The defendant failed to show that she was denied access to witnesses, her right to have witnesses observe her condition, or her right to collect evidence and did not demonstrate irreparable prejudice to the preparation of her case by the magistrate’s statutory violations and failures to provide her with a copy of form AOC-CR-271 or to make additional factual findings to justify imposing a secured bond under G.S. 15A-534. The court noted that the defendant was informed of her right to have witnesses observe her and had the means and was provided the opportunity to contact potential witnesses. Additionally, the magistrate’s detention order required the defendant to remain in custody for a twelve-hour period or until released into the custody of a sober, responsible adult. In fact, the defendant was released into the custody of a sober acquaintance after spending only two hours and fifty-three minutes in jail.

     The court went on to reject the defendant’s argument that she was per se prejudiced by the magistrate’s statutory violations, pursuant to State v. Hill, 277 N.C. 547 (1971). Distinguishing Hill the court noted that no evidence in the record suggests the State took affirmative steps to deprive the defendant of any access to potential witnesses or an attorney, such as by preventing them from talking to the defendant or entering the jail to observe her. It continued: “Unlike the defendant in Hill, Defendant was told of her right to have observers present, was not limited to one phone call following her arrest, was allowed and did make numerous calls to multiple individuals and was released to a sober adult within less than three hours. Additionally, the Supreme Court later acknowledged in Knoll that the per se prejudice rule stated in Hill is no longer applicable.”

     Ultimately the court found that the defendant’s arguments failed to demonstrate “irreparable prejudice to the preparation of defendant’s case” and that that she did not raise any “good and sufficient cause” to support the court’s exercise of its discretion to grant her petition and issue the writ of certiorari.

State v. Diaz [Duplicated], ___ N.C. App. ___, 808 S.E.2d 450 (Nov. 21, 2017) aff'd on other grounds, ___ N.C. ___, ___ S.E.2d ___ (Aug 16 2019)

In a case where the defendant was found guilty of abduction of a child, statutory rape and second-degree sexual exploitation, the trial court rejected the defendant’s argument that his constitutional right to a fair trial was violated when the State admitted into evidence his affidavit of indigency, which indicated that he was under a secured bond of $500,000 which had not been posted. Specifically, the defendant argued he was prejudiced by the jurors knowing that he was in custody and that the information on the affidavit violated the presumption of innocence. The court held that even if the jurors had inferred that the defendant was in custody and unable to pay the bond, his right to a fair trial was not violated. It noted that although there was some evidence that the defendant was in custody, he was not shackled or handcuffed in the courtroom.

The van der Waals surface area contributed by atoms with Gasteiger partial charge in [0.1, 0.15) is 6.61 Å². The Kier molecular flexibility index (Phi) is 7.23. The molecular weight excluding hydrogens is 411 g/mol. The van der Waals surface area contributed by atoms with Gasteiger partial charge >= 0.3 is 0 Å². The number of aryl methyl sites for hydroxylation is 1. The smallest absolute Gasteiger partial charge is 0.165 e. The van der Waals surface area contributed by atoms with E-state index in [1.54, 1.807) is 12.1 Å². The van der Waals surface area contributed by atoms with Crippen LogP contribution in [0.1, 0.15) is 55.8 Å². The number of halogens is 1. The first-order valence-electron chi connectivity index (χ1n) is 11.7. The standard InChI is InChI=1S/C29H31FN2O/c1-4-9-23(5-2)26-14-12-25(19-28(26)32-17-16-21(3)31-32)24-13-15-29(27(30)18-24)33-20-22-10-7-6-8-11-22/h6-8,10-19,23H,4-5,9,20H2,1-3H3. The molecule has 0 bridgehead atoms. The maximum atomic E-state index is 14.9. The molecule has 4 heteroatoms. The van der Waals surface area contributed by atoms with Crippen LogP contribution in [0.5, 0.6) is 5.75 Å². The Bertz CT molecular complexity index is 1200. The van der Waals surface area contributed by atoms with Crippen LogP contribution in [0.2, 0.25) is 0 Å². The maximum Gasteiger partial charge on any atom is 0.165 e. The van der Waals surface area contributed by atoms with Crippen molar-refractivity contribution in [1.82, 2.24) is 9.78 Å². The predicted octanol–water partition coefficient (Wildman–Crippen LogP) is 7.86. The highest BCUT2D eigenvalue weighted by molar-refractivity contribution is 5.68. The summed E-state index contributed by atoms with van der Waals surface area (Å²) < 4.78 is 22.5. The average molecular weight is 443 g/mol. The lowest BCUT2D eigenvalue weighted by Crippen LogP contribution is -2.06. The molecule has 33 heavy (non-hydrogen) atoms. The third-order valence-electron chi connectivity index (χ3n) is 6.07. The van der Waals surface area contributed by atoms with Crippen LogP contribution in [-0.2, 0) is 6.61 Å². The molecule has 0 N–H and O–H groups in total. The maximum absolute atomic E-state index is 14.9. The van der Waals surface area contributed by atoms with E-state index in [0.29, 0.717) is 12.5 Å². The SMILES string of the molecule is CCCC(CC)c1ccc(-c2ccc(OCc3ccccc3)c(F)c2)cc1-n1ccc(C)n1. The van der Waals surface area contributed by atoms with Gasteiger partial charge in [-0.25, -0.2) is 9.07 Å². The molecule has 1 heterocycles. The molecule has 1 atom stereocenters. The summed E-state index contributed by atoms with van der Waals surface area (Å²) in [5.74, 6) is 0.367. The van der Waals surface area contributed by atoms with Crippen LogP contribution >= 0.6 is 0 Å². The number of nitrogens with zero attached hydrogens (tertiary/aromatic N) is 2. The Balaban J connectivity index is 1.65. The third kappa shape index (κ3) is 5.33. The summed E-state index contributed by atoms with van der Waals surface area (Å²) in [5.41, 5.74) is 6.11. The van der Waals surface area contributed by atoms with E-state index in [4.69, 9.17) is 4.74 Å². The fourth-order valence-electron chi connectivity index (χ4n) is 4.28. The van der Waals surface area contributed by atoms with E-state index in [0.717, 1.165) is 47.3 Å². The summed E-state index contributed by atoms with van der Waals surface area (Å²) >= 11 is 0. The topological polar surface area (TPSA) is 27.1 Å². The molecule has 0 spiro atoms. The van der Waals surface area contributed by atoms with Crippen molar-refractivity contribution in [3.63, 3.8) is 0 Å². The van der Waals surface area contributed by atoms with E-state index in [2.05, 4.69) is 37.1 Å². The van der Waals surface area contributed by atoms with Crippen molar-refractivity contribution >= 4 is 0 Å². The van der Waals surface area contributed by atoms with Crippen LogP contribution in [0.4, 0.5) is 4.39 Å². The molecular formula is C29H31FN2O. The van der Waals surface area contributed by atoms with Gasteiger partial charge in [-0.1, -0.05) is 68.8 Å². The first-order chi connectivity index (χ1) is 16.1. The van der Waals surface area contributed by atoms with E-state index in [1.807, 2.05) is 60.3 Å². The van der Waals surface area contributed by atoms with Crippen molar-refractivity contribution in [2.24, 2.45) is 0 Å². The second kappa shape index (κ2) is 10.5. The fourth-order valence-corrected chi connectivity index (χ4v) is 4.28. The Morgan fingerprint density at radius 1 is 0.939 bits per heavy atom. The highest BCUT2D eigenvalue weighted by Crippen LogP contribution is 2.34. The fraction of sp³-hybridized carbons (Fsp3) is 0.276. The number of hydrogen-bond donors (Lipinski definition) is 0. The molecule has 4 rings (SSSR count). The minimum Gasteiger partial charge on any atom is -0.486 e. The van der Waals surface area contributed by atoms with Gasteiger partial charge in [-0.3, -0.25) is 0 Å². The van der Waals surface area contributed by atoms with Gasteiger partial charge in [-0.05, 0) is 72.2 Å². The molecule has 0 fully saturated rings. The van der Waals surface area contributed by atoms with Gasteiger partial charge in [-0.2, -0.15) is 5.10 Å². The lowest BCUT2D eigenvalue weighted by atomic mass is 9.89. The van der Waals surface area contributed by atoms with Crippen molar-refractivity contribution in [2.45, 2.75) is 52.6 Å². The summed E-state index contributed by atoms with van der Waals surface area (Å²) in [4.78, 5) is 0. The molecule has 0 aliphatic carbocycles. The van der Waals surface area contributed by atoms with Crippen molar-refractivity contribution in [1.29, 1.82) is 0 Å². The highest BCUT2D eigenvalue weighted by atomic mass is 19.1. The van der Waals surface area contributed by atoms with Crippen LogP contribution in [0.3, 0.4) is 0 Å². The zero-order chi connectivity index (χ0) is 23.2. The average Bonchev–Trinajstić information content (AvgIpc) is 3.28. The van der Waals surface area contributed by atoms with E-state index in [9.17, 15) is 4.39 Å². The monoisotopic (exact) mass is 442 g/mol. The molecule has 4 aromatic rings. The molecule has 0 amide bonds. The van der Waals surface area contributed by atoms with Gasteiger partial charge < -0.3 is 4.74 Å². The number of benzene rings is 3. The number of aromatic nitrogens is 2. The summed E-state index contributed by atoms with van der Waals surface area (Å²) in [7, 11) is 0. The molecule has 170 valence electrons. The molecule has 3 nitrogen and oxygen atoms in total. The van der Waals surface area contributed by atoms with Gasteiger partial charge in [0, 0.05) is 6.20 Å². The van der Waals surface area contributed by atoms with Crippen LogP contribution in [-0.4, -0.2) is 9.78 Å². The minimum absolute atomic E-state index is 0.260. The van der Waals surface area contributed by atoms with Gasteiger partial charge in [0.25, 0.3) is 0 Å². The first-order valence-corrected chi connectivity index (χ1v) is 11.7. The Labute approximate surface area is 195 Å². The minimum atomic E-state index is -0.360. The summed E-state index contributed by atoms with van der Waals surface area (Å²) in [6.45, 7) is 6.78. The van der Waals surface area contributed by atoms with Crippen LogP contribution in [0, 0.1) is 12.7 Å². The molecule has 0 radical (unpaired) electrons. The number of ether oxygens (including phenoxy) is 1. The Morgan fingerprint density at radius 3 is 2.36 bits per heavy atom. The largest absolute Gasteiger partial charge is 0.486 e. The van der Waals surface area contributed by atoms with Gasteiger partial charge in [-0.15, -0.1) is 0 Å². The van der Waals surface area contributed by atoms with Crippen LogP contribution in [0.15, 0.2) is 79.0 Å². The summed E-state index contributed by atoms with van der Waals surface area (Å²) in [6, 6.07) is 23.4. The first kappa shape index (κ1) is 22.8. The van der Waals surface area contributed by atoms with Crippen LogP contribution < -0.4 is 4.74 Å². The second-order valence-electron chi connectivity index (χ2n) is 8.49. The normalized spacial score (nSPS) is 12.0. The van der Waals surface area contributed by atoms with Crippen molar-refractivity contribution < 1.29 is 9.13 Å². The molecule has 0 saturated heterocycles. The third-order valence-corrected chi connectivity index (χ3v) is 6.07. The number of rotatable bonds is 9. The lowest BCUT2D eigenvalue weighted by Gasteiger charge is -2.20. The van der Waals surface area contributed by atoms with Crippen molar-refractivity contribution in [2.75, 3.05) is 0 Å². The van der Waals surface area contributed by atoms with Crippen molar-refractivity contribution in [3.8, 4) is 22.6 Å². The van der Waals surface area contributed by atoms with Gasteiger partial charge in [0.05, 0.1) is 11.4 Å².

Even if the magistrate erred by ordering an “option bond” that gave the defendant a choice between paying a $1,000 secured bond or a $1,000 “unsecured bond and being released to a sober, responsible adult” without making written findings of fact to support the secured bond, the defendant failed to show how he was prejudiced where he was released on an unsecured bond to his wife.

A district court judge did not err by failing to follow an administrative order issued by the senior resident superior court judge when that order was not issued in conformity with G.S. 15A-535(a) (issuance of policies on pretrial release). The administrative order provided, in part, that “the obligations of a bondsman or other surety pursuant to any appearance bond for pretrial release are, and shall be, terminated immediately upon the entry of the State and a Defendant into a formal Deferred Prosecution Agreement.” The district court judge was not required to follow the administrative order because the superior court judge issued it without consulting with the chief district court judge or other district court judges within the district.